Anyone with a large-ish window with proximity to birds has heard the occasional "thump" as a feathered body collides with glass. It's a reasonably common occurrence at Chez Baron as my yard is very bird-friendly. (Bird-friendly = lots of trees, bushes, flowers, weeds and, oh yeah, feeders.)
Thankfully, most such collisions are benign, causing no hurt to birds or glass.
A few months ago, I heard several muffled little thumps in the span of a few seconds. This is what I saw:
Apparently, this chickadee was having serious issues with his reflection. The little rascal would buffet his "rival" once, twice, five times and then perch on a nearby limb and rest up until the next bout. The amusing sparring match carried on for several days. I'm thinking it stopped because emerging foliage altered the lighting. In the chickadee's mind, he probably figured he won.
The next shot also features a winner. Like the first, it's not going to win any photographic awards. The lighting was poor and the photographer not as ept as he could be. The robin doesn't care about any of that, though. He caught dinner.
Some of you will recall that herons, especially the Great Blue Heron, are very special to me. Every encounter with them over the years warms my heart. Getting a chance to take some pics during some of those meetings is a blessing. Actually getting a decent shot or two is thrilling.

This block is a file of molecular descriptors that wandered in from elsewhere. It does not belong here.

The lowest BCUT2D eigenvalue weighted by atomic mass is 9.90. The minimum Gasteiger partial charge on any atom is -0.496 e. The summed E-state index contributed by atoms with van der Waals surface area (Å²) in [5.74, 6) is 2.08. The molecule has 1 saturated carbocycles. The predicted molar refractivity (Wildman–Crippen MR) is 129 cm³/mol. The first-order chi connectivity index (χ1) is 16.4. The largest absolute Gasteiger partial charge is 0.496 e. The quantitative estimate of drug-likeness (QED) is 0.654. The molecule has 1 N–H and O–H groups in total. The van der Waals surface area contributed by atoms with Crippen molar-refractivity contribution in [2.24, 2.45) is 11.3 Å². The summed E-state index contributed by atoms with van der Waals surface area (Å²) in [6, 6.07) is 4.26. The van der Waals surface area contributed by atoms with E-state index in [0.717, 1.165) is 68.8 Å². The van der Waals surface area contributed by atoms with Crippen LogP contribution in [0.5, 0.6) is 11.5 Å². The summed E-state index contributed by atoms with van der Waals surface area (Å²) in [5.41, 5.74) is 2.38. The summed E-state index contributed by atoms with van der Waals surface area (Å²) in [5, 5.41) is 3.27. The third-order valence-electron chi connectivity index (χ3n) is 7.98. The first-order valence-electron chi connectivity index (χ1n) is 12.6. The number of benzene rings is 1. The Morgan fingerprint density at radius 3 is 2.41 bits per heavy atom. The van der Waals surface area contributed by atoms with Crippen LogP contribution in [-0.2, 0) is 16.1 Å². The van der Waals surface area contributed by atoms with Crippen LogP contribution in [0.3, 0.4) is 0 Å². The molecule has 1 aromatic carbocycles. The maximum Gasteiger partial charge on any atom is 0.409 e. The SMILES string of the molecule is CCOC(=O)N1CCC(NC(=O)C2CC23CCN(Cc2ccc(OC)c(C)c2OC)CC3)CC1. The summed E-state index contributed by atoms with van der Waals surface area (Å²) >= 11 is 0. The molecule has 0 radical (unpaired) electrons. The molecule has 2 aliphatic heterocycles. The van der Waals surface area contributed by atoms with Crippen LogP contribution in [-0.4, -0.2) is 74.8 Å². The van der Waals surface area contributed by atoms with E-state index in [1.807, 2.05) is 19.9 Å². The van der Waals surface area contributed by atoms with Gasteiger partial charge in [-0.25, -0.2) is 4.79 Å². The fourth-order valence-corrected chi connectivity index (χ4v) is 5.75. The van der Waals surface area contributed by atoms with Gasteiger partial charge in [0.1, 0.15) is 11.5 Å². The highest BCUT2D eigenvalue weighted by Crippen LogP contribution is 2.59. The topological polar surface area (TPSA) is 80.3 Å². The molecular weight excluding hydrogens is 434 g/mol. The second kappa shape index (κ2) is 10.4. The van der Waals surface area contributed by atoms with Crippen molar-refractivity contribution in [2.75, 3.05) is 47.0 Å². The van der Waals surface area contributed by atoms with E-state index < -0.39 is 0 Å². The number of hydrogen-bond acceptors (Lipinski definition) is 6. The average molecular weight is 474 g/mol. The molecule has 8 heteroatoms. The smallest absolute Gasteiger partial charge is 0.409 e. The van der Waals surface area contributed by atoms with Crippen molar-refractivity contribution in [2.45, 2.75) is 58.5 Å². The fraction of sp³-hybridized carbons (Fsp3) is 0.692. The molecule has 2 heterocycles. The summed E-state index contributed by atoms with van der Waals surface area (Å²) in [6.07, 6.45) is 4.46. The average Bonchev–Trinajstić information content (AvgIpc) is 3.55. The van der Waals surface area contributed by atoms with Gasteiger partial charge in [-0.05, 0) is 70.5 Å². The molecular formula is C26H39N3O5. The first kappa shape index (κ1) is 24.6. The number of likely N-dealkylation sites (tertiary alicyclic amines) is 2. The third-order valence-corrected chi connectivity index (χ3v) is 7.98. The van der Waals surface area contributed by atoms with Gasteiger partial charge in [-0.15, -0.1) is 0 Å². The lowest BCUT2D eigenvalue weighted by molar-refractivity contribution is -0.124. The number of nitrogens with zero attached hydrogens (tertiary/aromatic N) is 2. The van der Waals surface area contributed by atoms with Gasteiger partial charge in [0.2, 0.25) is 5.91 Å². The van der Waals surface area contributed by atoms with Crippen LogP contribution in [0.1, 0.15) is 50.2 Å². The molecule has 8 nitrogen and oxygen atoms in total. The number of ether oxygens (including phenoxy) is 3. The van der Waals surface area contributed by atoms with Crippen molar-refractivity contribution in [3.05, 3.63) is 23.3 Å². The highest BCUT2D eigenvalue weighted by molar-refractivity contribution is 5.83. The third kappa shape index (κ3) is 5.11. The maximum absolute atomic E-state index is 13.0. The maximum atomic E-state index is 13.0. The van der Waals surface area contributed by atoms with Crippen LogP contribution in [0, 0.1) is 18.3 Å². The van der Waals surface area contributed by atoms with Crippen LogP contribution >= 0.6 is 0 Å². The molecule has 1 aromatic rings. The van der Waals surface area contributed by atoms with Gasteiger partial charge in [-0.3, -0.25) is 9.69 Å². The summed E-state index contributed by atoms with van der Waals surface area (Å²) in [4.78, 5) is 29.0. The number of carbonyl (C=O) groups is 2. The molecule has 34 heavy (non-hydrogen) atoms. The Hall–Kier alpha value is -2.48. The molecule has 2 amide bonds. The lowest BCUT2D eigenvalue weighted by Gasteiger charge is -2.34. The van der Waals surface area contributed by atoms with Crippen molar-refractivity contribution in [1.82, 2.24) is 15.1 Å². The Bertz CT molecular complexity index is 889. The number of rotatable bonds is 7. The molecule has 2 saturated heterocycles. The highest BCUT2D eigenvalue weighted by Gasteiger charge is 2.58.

It is a regal-looking bird don't you think? With the keen eye of the born hunter.
I love watching them take slow, careful steps as they prowl shorelines, often pausing for long seconds as they survey each square inch of surrounding water for an unwary victim. When they spot one, quick as a snake - they strike.
From one of the largest birds in this area to one of the smallest. The wee fellow below is a Ruby-Crowned Kinglet. (Thanks for that research, Hil.) Which is a lot of name for a bird smaller than a Chickadee. Cute little guy, though.
Twigs, branches and their shadows are often a photographer's bane. They distort and obscure and can generally mess up a shot. (Especially for those of us without the software, or skills related to such software, for removing unwanted stuff from photos.)
In the next shot however, I was actually pleased with how the shadows of the twigs helped highlight aspects of the chickadee.
Time for some flora, I reckon. Lest my subject line prove to be a fib.
Bleeding Hearts is a sad name for a pretty flower.
I like the way the emerging leaves in the next pic blend with the background.
And we'll wrap up this offering with a shot of crab apple (I think) blossoms.
Thank you kindly for your time and attention. See you next time.